Role of Side-Chain Free Volume on the Electrochemical Behavior of Poly(propylenedioxythiophenes)

Marlow M. Durbin, Alex H. Balzer, John R. Reynolds, Erin L. Ratcliff, Natalie Stingelin, Anna M. Österholm

Research output: Contribution to journalArticlepeer-review

Abstract

Mixed ionic/electronic conducting polymers are versatile systems for, e.g., energy storage, heat management (exploiting electrochromism), and biosensing, all of which require electrochemical doping, i.e., the electrochemical oxidation or reduction of their macromolecular backbones. Electrochemical doping is achieved via electro-injection of charges (i.e., electronic carriers), stabilized via migration of counterions from a supporting electrolyte. Since the choice of the polymer side-chain functionalization influences electrolyte and/or ion sorption and desorption, it in turn affects redox properties, and, thus, electrochemically induced mixed conduction. However, our understanding of how side-chain versus backbone design can increase ion flow while retaining high electronic transport remains limited. Hence, heuristic design approaches have typically been followed. Herein, we consider the redox and swelling behavior of three poly(propylenedioxythiophene) derivatives, P(ProDOT)s, substituted with different side-chain motifs, and demonstrate that passive swelling is controlled by the surface polarity of P(ProDOT) films. In contrast, active swelling under operando conditions (i.e., under an applied bias) is dictated by the local side-chain free volume on the length scale of a monomer unit. Such insights deliver important design criteria toward durable soft electrochemical systems for diverse energy and biosensing platforms and new understanding into electrochemical conditioning (“break-in”) in many conducting polymers.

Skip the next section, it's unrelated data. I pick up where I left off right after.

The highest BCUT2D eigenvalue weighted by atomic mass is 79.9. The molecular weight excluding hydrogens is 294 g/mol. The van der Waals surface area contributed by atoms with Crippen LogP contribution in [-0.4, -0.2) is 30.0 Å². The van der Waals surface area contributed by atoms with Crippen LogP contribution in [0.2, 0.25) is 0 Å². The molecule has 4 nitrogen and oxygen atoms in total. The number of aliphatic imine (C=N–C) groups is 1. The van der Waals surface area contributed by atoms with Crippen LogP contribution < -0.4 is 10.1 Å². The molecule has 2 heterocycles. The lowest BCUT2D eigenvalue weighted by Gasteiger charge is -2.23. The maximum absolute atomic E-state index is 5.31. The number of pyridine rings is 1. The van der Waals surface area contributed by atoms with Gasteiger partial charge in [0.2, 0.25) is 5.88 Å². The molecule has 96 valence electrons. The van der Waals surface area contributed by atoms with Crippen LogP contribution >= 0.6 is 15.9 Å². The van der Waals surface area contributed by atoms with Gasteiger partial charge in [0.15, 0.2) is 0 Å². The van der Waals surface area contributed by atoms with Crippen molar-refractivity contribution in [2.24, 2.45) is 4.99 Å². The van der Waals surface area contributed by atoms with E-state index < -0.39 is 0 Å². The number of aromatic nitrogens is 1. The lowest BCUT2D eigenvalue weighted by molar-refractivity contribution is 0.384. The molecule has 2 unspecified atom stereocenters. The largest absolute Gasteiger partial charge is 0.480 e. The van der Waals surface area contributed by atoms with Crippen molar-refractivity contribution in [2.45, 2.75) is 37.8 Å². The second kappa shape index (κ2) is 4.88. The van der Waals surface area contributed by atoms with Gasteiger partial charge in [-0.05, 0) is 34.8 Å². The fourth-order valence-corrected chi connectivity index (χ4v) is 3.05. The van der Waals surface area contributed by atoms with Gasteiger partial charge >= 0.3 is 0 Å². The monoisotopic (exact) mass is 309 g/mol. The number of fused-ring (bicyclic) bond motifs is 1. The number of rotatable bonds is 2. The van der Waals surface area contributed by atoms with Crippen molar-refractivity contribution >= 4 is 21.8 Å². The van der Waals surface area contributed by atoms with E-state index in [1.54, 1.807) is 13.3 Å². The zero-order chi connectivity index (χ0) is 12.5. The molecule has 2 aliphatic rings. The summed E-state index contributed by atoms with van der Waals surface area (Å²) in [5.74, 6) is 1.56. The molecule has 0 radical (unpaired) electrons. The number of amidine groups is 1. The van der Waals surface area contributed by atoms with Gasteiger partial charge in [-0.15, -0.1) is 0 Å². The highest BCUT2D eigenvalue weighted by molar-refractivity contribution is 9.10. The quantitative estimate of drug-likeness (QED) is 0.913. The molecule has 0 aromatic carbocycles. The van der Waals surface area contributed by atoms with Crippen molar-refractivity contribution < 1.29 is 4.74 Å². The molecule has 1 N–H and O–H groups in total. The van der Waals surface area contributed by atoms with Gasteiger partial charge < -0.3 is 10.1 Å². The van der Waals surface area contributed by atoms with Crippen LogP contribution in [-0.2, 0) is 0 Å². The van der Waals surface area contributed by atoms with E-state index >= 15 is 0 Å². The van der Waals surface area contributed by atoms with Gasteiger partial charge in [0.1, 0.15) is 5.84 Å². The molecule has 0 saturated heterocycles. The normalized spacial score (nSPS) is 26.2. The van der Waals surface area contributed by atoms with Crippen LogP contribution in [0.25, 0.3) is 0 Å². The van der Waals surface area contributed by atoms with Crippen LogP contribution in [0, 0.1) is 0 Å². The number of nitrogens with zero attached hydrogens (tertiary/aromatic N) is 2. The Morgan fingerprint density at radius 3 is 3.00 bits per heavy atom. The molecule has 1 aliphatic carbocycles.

Original languageEnglish (US)
Pages (from-to)2634-2641
Number of pages8
JournalChemistry of Materials
Volume36
Issue number6
DOIs
StatePublished - Mar 26 2024

ASJC Scopus subject areas

  • General Chemistry
  • General Chemical Engineering
  • Materials Chemistry

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